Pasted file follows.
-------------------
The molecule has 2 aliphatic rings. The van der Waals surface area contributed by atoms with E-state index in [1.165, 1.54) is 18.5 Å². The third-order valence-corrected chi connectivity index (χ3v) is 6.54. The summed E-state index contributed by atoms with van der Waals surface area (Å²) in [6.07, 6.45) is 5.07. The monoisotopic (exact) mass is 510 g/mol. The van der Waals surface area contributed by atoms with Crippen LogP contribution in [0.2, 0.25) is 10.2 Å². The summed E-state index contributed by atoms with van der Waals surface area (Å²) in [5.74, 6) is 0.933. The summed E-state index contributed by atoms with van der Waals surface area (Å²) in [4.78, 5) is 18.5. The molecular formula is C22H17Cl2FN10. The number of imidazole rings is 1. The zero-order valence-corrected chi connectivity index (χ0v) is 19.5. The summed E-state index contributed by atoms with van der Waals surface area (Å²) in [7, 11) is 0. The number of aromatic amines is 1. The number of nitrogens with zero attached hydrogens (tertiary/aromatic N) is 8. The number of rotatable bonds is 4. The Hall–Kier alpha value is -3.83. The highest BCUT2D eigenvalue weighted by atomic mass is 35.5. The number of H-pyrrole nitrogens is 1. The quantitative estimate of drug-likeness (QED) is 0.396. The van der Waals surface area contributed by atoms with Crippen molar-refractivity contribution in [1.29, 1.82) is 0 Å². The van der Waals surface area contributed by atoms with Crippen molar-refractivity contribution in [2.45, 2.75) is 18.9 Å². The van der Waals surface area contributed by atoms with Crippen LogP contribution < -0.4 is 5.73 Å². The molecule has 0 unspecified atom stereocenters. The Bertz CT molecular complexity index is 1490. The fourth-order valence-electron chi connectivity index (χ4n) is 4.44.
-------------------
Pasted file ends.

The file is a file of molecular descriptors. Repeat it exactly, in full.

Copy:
The molecule has 2 aliphatic rings. The van der Waals surface area contributed by atoms with E-state index in [1.165, 1.54) is 18.5 Å². The third-order valence-corrected chi connectivity index (χ3v) is 6.54. The summed E-state index contributed by atoms with van der Waals surface area (Å²) in [6.07, 6.45) is 5.07. The monoisotopic (exact) mass is 510 g/mol. The van der Waals surface area contributed by atoms with Crippen LogP contribution in [0.2, 0.25) is 10.2 Å². The summed E-state index contributed by atoms with van der Waals surface area (Å²) in [5.74, 6) is 0.933. The summed E-state index contributed by atoms with van der Waals surface area (Å²) in [4.78, 5) is 18.5. The molecular formula is C22H17Cl2FN10. The number of imidazole rings is 1. The zero-order valence-corrected chi connectivity index (χ0v) is 19.5. The summed E-state index contributed by atoms with van der Waals surface area (Å²) in [7, 11) is 0. The number of aromatic amines is 1. The number of nitrogens with zero attached hydrogens (tertiary/aromatic N) is 8. The number of rotatable bonds is 4. The Hall–Kier alpha value is -3.83. The highest BCUT2D eigenvalue weighted by atomic mass is 35.5. The number of H-pyrrole nitrogens is 1. The quantitative estimate of drug-likeness (QED) is 0.396. The van der Waals surface area contributed by atoms with Crippen molar-refractivity contribution in [1.29, 1.82) is 0 Å². The van der Waals surface area contributed by atoms with Crippen molar-refractivity contribution in [2.45, 2.75) is 18.9 Å². The van der Waals surface area contributed by atoms with Crippen LogP contribution < -0.4 is 5.73 Å². The molecule has 0 unspecified atom stereocenters. The Bertz CT molecular complexity index is 1490. The fourth-order valence-electron chi connectivity index (χ4n) is 4.44.